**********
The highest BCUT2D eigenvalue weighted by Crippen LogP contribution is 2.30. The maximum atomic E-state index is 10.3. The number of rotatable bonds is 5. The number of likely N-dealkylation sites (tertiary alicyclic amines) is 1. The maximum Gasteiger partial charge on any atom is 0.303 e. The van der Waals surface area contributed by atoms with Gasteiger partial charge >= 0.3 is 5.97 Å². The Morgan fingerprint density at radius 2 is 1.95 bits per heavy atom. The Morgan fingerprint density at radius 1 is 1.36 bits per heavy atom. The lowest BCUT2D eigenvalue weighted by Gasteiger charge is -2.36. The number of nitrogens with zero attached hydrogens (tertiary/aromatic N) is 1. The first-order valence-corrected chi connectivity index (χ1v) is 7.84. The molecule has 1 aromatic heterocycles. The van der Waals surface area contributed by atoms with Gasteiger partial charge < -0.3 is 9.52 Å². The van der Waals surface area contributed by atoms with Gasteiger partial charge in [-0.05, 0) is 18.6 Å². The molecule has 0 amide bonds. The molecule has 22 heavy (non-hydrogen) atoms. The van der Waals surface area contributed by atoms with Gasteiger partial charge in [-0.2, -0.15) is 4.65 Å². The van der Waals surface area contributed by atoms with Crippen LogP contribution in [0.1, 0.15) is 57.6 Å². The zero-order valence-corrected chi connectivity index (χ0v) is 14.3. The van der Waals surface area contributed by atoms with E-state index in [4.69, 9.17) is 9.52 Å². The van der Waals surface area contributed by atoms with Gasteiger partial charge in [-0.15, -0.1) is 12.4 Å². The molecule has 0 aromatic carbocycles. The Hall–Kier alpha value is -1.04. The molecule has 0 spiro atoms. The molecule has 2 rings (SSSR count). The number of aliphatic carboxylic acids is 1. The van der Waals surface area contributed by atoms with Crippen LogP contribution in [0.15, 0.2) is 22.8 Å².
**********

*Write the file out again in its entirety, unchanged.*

The highest BCUT2D eigenvalue weighted by Crippen LogP contribution is 2.30. The maximum atomic E-state index is 10.3. The number of rotatable bonds is 5. The number of likely N-dealkylation sites (tertiary alicyclic amines) is 1. The maximum Gasteiger partial charge on any atom is 0.303 e. The van der Waals surface area contributed by atoms with Gasteiger partial charge >= 0.3 is 5.97 Å². The Morgan fingerprint density at radius 2 is 1.95 bits per heavy atom. The Morgan fingerprint density at radius 1 is 1.36 bits per heavy atom. The lowest BCUT2D eigenvalue weighted by Gasteiger charge is -2.36. The number of nitrogens with zero attached hydrogens (tertiary/aromatic N) is 1. The first-order valence-corrected chi connectivity index (χ1v) is 7.84. The molecule has 1 aromatic heterocycles. The van der Waals surface area contributed by atoms with Gasteiger partial charge < -0.3 is 9.52 Å². The van der Waals surface area contributed by atoms with Gasteiger partial charge in [-0.05, 0) is 18.6 Å². The molecule has 0 amide bonds. The molecule has 22 heavy (non-hydrogen) atoms. The van der Waals surface area contributed by atoms with Gasteiger partial charge in [-0.2, -0.15) is 4.65 Å². The van der Waals surface area contributed by atoms with Crippen LogP contribution in [0.1, 0.15) is 57.6 Å². The zero-order valence-corrected chi connectivity index (χ0v) is 14.3. The van der Waals surface area contributed by atoms with E-state index in [4.69, 9.17) is 9.52 Å². The van der Waals surface area contributed by atoms with Gasteiger partial charge in [-0.15, -0.1) is 12.4 Å². The molecule has 0 aromatic carbocycles. The Hall–Kier alpha value is -1.04. The molecule has 0 spiro atoms. The molecule has 2 rings (SSSR count). The number of aliphatic carboxylic acids is 1. The van der Waals surface area contributed by atoms with Crippen LogP contribution in [0.15, 0.2) is 22.8 Å².